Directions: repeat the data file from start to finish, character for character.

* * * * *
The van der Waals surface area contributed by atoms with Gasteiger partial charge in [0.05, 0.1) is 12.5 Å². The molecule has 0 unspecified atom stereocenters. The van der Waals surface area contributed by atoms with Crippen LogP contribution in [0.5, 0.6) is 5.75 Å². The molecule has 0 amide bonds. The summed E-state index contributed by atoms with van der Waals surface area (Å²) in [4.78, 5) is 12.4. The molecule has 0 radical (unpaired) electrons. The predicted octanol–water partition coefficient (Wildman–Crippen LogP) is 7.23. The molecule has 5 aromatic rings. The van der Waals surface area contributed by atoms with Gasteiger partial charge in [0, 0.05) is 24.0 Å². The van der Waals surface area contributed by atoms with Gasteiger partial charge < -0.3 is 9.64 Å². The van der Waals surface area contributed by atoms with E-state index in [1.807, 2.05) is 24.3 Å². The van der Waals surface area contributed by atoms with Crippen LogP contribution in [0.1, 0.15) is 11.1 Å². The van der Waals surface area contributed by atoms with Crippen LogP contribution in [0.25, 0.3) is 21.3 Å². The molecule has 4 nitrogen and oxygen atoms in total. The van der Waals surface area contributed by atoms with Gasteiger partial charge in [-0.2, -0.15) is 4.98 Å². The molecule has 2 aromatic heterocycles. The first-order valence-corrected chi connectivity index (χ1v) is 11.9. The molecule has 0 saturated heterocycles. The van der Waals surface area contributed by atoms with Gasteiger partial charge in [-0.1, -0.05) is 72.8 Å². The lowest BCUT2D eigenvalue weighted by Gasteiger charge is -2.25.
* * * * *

The van der Waals surface area contributed by atoms with Gasteiger partial charge in [0.05, 0.1) is 12.5 Å². The molecule has 0 unspecified atom stereocenters. The van der Waals surface area contributed by atoms with Crippen LogP contribution in [0.5, 0.6) is 5.75 Å². The molecule has 0 amide bonds. The summed E-state index contributed by atoms with van der Waals surface area (Å²) in [4.78, 5) is 12.4. The molecule has 0 radical (unpaired) electrons. The predicted octanol–water partition coefficient (Wildman–Crippen LogP) is 7.23. The molecule has 5 aromatic rings. The van der Waals surface area contributed by atoms with Gasteiger partial charge in [0, 0.05) is 24.0 Å². The van der Waals surface area contributed by atoms with Gasteiger partial charge < -0.3 is 9.64 Å². The van der Waals surface area contributed by atoms with E-state index in [1.807, 2.05) is 24.3 Å². The van der Waals surface area contributed by atoms with Crippen LogP contribution in [0.1, 0.15) is 11.1 Å². The van der Waals surface area contributed by atoms with Crippen LogP contribution in [0.25, 0.3) is 21.3 Å². The molecule has 4 nitrogen and oxygen atoms in total. The van der Waals surface area contributed by atoms with Gasteiger partial charge in [-0.2, -0.15) is 4.98 Å². The molecule has 2 aromatic heterocycles. The first-order valence-corrected chi connectivity index (χ1v) is 11.9. The molecule has 0 saturated heterocycles. The van der Waals surface area contributed by atoms with Gasteiger partial charge in [-0.1, -0.05) is 72.8 Å². The lowest BCUT2D eigenvalue weighted by Gasteiger charge is -2.25.